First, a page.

Rock crystal has always had symbolic functions: in antiquity as the eternal ice of the gods, in the Middle Ages as a symbol of virgin birth. But, precisely because of its purity and transparency, the homogenous mineral has, at times, also been viewed as something mysterious and uncanny, associated with magic or witchcraft. Not least thanks to Robert Smithson’s seminal essay ‘The Crystal Land’ (1966), crystalline surfaces and their symbolism continue to fascinate contemporary artists today.
‘Tra di noi’ (Between Us), Loredana Sperini’s latest exhibition at Freymond-Guth Fine Arts (and the first show in their new space in the Löwenbräu Complex), centred on contrasts between crystalline surfaces and the human body. Since the beginning of her career in the early noughties, the artist has focused on the fragility and vulnerability of the body. Her oeuvre has also been shaped by her experimentation with combinations of unusual, often ephemeral materials such as fabric, wax or even butterfly wings. Sperini came to prominence with her black and white drawings and embroideries, which show finely articulated figures or groups of figures in the process of dissolving into root-like tangles. In hand embroidery, Sperini found a medium that slows time down – which dovetailed with her interest in rendering visible time and its slippages.
Since 2005, she has been working with wax, applied in liquid form and layered onto surfaces such as wood or Perspex in a lengthy procedure or, in some cases, straight onto the wall, creating figurative reliefs in the tradition of encaustic painting. She has also used fragments of found porcelain figures, reassembling them into small sculptures. As with the embroideries and wax paintings, this results in strangely hybrid bodies. The porcelain fragments, which Sperini bought at souvenir shops in Berlin, come from hills of rubble from World War II bombings, in which people still dig for valuable objects. By using this material charged with human history, Sperini addresses the ‘body trauma’ of the 20th century.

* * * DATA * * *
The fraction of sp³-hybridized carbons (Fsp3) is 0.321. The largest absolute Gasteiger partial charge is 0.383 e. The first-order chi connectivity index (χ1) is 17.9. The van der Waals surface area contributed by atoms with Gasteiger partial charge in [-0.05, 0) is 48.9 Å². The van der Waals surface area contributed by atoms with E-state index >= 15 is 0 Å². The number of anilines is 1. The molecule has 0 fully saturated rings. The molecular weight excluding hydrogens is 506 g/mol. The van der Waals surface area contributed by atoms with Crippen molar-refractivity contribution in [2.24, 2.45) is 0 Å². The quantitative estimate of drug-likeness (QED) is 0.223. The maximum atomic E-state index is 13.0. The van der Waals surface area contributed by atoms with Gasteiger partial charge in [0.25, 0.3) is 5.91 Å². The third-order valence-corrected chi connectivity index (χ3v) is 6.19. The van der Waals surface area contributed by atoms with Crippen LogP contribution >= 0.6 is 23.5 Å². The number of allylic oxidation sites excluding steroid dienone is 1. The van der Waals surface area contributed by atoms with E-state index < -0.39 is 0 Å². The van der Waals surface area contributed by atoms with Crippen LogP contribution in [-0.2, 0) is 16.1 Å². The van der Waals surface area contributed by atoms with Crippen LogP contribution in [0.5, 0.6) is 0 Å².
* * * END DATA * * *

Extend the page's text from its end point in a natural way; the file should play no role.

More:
‘Tra di noi’ marked a turning point for the artist, not only in terms of materiality – she is now mixing wax and concrete – but also a move toward abstraction in this precisely arranged, minimal exhibition. Combining a group of new sculptures with a series of new wax and concrete tableaux, the body here appeared integrated into the sculptures in small fragments such as hands or lips. In one untitled crystal-shaped sculpture made of concrete and violet wax, a hand grew, stalagmite-like, out of the wax side, merging with a fragment of lip (all works Untitled, 2012). In another work, fragments of casts of lips were arranged inside three differently-sized triangles. This ‘vocabulary’ can be read as a reference to the post-Surrealist formal idiom of Alina Szapocznikow, one of whose best-known works is Lampe-bouche (Illuminated Lips, 1966). Crystalline forms also featured in the show’s largest work, a room-filling sculpture made of black-painted aluminium and black mirrored glass that could be read as a three-dimensional geometric drawing. In a series of eight abstract pictures, areas of dark blue, violet or fir-green wax grew out of concrete-like crystals – a particularly intense constellation between the poles of the abject and the beautiful. The entire exhibition had these kinds of ambivalent moments, creating tensions in the dialogues Sperini developed between her diverse materials. Her oeuvre oscillates between assured manifestation and a sense of dissolution – even while it grows steadily. And that growth is still very much in progress.
Translated by Nicholas Grindell